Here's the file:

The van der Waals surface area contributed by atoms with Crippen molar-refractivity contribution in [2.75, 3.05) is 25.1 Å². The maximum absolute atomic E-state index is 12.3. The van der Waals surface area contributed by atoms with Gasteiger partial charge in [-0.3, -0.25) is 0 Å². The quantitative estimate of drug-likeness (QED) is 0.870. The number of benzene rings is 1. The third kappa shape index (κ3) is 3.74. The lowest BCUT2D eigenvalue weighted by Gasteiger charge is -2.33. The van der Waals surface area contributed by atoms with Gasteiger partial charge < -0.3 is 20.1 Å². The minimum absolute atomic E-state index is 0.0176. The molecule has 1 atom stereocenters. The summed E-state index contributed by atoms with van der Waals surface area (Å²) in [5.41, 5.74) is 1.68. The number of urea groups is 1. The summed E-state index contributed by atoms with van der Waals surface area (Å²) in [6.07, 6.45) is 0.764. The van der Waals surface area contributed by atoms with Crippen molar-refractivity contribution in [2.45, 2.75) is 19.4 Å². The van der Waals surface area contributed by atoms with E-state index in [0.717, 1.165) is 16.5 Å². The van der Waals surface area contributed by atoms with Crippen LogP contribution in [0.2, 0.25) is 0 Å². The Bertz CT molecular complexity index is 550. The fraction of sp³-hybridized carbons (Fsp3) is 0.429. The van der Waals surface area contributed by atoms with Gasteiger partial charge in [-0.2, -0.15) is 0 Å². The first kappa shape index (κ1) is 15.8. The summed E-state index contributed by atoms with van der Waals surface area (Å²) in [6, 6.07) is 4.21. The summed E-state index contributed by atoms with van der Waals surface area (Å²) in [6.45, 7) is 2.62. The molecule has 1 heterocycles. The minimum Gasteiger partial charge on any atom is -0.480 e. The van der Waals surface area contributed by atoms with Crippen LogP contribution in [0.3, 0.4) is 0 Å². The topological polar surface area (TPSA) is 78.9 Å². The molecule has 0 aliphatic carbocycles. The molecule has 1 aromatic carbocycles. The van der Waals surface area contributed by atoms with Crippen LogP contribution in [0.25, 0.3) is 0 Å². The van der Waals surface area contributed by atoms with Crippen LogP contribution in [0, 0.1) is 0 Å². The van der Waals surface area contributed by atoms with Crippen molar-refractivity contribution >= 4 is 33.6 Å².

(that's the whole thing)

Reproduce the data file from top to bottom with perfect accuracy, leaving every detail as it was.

The van der Waals surface area contributed by atoms with Crippen molar-refractivity contribution in [2.75, 3.05) is 25.1 Å². The maximum absolute atomic E-state index is 12.3. The van der Waals surface area contributed by atoms with Gasteiger partial charge in [-0.3, -0.25) is 0 Å². The quantitative estimate of drug-likeness (QED) is 0.870. The number of benzene rings is 1. The third kappa shape index (κ3) is 3.74. The lowest BCUT2D eigenvalue weighted by Gasteiger charge is -2.33. The van der Waals surface area contributed by atoms with Gasteiger partial charge < -0.3 is 20.1 Å². The minimum absolute atomic E-state index is 0.0176. The molecule has 1 atom stereocenters. The summed E-state index contributed by atoms with van der Waals surface area (Å²) in [5.41, 5.74) is 1.68. The number of urea groups is 1. The summed E-state index contributed by atoms with van der Waals surface area (Å²) in [6.07, 6.45) is 0.764. The van der Waals surface area contributed by atoms with Crippen molar-refractivity contribution in [2.45, 2.75) is 19.4 Å². The van der Waals surface area contributed by atoms with E-state index in [0.717, 1.165) is 16.5 Å². The van der Waals surface area contributed by atoms with Crippen LogP contribution in [0.2, 0.25) is 0 Å². The Bertz CT molecular complexity index is 550. The fraction of sp³-hybridized carbons (Fsp3) is 0.429. The van der Waals surface area contributed by atoms with Gasteiger partial charge in [-0.2, -0.15) is 0 Å². The first kappa shape index (κ1) is 15.8. The summed E-state index contributed by atoms with van der Waals surface area (Å²) in [6, 6.07) is 4.21. The summed E-state index contributed by atoms with van der Waals surface area (Å²) in [6.45, 7) is 2.62. The molecule has 1 heterocycles. The minimum Gasteiger partial charge on any atom is -0.480 e. The van der Waals surface area contributed by atoms with Crippen LogP contribution in [0.3, 0.4) is 0 Å². The topological polar surface area (TPSA) is 78.9 Å². The molecule has 0 aliphatic carbocycles. The molecule has 1 aromatic carbocycles. The van der Waals surface area contributed by atoms with Crippen LogP contribution in [0.25, 0.3) is 0 Å². The van der Waals surface area contributed by atoms with Crippen LogP contribution in [0, 0.1) is 0 Å². The van der Waals surface area contributed by atoms with Crippen molar-refractivity contribution >= 4 is 33.6 Å².